How To Make 4-Voice Wide Range Auto-Chords

This tutorial now shows how to generate Auto-Chords for multiple instruments that spread over a much wider pitch range, which is common with orchestral arrangements.

The default Auto-Chords feature of the Interpretation parameter generates chords for a single instrument in a narrow pitch range, choosing inversions automatically based on the instrument's playing ranges. This is fine for dance music where sustained, blocked-out chords are sometimes used to emphasize a harmonic progression.

With orchestral music however, it is often more desirable to have multiple instruments playing harmony spread over a wider overall pitch range.


The purple Figure symbol (a = arpeggio) renders a specific note of the current chord and inversion automatically chosen by Synfire. For example, a symbol on the center line (0) would play the bottom note, a symbol on the first line (1) the next note above that, and so on.


In order to render a full triad, we place three symbols on lines 1, 2 and 3 and have that short phrase repeat over and over. Likewise, line 0 is used with a magenta Bass symbol (b = bass) to render the current bass note of the harmonic context.


By assigning each of the three symbols a different playing range (Upper, Middle, Lower), we can adjust the range and typical pitch for each symbol individually. The range assignment is indicated by the small triangles attached to the symbol. Double-click on the respective range icon in the toolbar to assign it.


The bass is played by a separate instrument, so we can adjust its lower playing range independently of the other three voices (there are only three playing ranges available per instrument).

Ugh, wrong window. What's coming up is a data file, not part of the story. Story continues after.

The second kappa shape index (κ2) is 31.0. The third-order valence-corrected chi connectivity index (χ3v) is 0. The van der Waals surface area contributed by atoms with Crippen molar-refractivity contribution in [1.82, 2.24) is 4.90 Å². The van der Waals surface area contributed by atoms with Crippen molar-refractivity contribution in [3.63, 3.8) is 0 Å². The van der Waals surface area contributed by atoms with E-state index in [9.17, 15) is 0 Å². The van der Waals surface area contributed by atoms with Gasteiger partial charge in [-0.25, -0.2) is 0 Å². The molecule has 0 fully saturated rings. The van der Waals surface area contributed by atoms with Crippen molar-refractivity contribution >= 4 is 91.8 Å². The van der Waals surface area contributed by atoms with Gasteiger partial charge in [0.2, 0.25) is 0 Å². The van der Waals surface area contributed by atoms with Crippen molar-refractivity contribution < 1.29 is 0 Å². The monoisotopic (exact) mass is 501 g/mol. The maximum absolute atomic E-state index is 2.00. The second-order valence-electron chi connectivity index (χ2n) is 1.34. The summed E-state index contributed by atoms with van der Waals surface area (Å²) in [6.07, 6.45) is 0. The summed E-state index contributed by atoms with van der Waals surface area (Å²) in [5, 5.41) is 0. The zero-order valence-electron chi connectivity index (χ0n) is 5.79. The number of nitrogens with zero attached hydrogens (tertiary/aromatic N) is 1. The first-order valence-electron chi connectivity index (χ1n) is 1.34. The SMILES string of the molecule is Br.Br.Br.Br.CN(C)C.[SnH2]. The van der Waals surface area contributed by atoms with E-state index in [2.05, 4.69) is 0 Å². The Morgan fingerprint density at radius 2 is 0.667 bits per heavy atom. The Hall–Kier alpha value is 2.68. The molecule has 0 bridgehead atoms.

You can also use four different instruments, each of which renders a different note of the chord and the bass, by splitting the Figure shown above across multiple "tracks". Make sure you always adjust the playing range that corresponds to the one assigned to the Figure symbol.


The length of each symbol in this example is set to one bar and put in a loop. Synfire will split and transpose any notes where necessary, so you can use even longer symbols here as well. For the resulting MIDI to sound more natural and smooth, tick the Tie Notes box with the Interpretation parameter. This will merge adjacent notes of equal pitch.


Fine-Tuning Playing Ranges

By moving the pale green Typical Pitch indicators for each voice on the 'Ranges' tab, you can ask Synfire to redo its entire rendering with that preferred pitch in mind. This leads to different inversions and overall sound timbres, which you can preview and tweak until you are satisfied with the result.

Auto-Chords is Quick & Dirty

Sustained blocked-out chords are really only useful for fast prototyping and sketching. With a typical orchestral arrangement you will rather want to use multiple melodic lines, in order to get more expressive rhythm and melodic movements (counterpoint). You can however use the same technique shown here to assign playing ranges to melodies, so they will spread over a wide pitch range.


While it was originally designed for use with arpeggios, the purple Figure symbol is also very useful for splitting chords across multiple instruments and pitch ranges. 

The example arrangement is attached to this post so you can use it for your own experiments.

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